USS Bergen (APA-150)

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Career (US) 100x35px
Ordered: as type VC2-S-AP5
MCV hull 815
Laid down: 25 October 1944
Launched: 5 December 1944
Acquired: 22 December 1944
Commissioned: 23 December 1944
Decommissioned: 24 April 1946
Struck: 8 May 1946
Fate: scrapped, 9 April 1973
General characteristics
Displacement: 12,450 tons (full load)
Length: 455 ft 0 in (138.68 m)
Beam: 62 ft 0 in (18.90 m)
Draught: 24 ft 0 in (7.32 m)
Speed: 19 knots
Complement: 536
Armament: one 5” gun mount,
twelve 40mm mounts,
ten 20mm mounts

USS Bergen (APA-150) was a Haskell-class attack transport acquired by the U.S. Navy during World War II for the task of transporting troops to and from combat areas.

Bergen (APA 150) was laid down on 25 October 1944 at Vancouver, Washington, by the Kaiser Shipbuilding Co. under a Maritime Commission contract (MCV hull 815); launched on 5 December 1944; sponsored by Mrs. Donald Campbell; delivered to the Navy on 22 December 1944; and commissioned on 23 December 1944 at Astoria, Oregon, Capt. Ralston B. Vanzant in command.

World War II service

After fitting out at Astoria and loading landing craft at San Francisco, California, Bergen reported at San Pedro, California, in mid January 1945 for shakedown training. Shakedown and amphibious warfare training occupied her until 12 February. On the 13th, she began post shakedown availability at Terminal Island, California. The attack transport completed repairs on 23 February and, the next day, got underway for San Francisco. Between 25 February and 2 March, she loaded cargo, fuel, and provisions and took passengers on board. On 2 March, Bergen stood out of San Francisco Bay. She arrived in Pearl Harbor on 8 March, disembarked her passengers, and began unloading cargo. On the 25th, the ship moved to Honolulu and started loading cargo. On the 27th and 28th, officers and men of various U.S. Army units came on board.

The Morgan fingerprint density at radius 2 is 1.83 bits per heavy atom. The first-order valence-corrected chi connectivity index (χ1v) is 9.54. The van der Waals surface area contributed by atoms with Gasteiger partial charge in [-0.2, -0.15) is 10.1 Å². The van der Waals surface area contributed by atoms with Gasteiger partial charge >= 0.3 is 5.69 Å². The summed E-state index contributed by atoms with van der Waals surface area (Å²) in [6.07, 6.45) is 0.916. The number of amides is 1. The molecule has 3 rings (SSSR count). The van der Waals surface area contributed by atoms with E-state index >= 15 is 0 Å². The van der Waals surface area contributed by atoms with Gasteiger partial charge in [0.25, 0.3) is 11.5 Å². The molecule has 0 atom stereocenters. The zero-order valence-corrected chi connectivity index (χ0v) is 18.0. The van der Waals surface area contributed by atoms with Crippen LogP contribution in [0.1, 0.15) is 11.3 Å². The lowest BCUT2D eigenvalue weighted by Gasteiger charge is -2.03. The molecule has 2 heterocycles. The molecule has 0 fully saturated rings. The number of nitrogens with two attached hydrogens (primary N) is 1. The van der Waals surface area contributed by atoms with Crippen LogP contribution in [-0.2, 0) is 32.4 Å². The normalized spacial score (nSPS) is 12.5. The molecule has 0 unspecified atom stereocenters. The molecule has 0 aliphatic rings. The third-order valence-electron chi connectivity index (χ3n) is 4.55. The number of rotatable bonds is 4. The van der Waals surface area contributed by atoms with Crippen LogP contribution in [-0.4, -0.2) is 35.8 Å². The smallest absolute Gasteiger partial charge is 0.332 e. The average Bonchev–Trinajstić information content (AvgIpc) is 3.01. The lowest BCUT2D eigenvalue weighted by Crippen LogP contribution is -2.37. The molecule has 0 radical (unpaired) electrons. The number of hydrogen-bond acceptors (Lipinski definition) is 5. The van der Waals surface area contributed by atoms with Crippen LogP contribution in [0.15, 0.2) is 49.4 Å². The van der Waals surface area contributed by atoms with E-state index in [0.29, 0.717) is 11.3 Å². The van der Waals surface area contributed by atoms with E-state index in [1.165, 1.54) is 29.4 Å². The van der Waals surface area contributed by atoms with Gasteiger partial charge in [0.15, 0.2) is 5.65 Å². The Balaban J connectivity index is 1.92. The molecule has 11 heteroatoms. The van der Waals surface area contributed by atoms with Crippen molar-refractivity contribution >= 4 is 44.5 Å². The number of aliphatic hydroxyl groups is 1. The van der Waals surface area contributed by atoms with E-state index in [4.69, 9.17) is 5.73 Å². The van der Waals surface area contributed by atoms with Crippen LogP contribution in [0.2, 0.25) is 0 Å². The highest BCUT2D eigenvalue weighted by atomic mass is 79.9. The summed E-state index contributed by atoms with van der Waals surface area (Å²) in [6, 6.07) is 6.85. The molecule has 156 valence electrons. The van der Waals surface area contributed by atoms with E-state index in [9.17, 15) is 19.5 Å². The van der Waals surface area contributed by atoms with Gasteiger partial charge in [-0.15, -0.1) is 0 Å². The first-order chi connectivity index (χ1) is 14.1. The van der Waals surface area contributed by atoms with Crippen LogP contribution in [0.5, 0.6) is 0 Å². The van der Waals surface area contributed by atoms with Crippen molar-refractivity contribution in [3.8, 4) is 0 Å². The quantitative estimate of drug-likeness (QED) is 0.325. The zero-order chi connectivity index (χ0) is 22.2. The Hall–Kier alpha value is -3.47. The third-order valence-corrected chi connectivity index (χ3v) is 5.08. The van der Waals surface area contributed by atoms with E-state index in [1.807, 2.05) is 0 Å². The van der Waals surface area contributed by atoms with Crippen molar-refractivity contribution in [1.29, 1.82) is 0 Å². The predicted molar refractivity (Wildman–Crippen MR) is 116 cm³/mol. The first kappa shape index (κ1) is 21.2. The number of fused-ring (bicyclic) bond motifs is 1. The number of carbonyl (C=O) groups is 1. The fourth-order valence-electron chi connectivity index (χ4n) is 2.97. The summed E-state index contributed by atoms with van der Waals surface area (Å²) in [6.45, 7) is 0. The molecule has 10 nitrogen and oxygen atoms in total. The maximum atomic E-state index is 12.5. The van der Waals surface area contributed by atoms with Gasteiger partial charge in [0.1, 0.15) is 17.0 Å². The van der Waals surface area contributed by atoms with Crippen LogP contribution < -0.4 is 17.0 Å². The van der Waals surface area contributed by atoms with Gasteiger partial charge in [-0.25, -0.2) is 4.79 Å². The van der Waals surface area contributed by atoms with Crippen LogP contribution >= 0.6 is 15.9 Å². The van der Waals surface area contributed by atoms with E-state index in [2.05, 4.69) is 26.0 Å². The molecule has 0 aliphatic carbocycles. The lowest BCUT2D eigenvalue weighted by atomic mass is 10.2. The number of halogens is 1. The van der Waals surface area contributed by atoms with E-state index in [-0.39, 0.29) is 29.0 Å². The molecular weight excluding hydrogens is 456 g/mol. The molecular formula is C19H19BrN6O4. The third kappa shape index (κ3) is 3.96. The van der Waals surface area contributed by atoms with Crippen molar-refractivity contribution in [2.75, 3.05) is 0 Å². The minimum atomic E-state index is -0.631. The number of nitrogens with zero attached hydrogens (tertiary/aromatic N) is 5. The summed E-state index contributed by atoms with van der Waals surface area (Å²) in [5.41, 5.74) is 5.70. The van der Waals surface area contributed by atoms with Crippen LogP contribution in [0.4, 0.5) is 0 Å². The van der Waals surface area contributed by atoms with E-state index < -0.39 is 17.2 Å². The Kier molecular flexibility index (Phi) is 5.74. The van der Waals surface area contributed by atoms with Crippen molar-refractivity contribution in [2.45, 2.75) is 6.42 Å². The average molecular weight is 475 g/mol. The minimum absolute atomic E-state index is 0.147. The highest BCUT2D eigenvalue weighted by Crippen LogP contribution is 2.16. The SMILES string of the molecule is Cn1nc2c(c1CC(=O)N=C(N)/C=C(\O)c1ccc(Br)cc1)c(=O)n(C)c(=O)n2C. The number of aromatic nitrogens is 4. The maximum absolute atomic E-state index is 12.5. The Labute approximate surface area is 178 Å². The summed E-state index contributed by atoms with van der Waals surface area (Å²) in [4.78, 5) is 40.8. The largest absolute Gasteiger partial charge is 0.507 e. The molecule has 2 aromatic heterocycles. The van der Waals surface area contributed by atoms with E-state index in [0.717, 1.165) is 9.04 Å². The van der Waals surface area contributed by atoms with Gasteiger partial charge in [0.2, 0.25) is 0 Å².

Landing troops on Saipan

Bergen put to sea on 29 March and set course for the Mariana Islands. En route, she suffered an engineering casualty that forced her to stop at Eniwetok from 6 to 9 April for repairs. She returned to sea on the 9th and arrived at Tanapag harbor, Saipan, on the 12th. After the troops went ashore, Bergen unloaded cargo and began taking hospital patients on board for evacuation to Hawaii. On 15 April, she cleared Tanapag and set course for Oahu. The attack transport entered Pearl Harbor on 25 April, disembarked the patients, and began repairs to her main propulsion plant. She completed repairs on 15 May, but remained in the Hawaiian Islands until the end of the month conducting trials and amphibious exercises. After embarking passengers, Bergen stood out of Honolulu on 30 May on her way back to the U.S. West Coast.

West Coast operations

The attack transport moored at San Francisco on 5 June, and her passengers left the ship that same day. Bergen remained at San Francisco until 21 June when she got underway for Seattle, Washington. The ship stopped at Seattle between 24 and 27 June to load cargo. On the latter day, she headed back to Hawaii. She entered Honolulu on Independence Day 1945, and her passengers reported ashore. The attack transport unloaded cargo to make room for another cargo and new passengers. On 11 July, the ship set out for the western Pacific Ocean. After fueling and provisioning at Eniwetok, she arrived in Ulithi Atoll on 23 July. Bergen stayed there until 8 August when she exited the lagoon on her way to the Ryukyu Islands.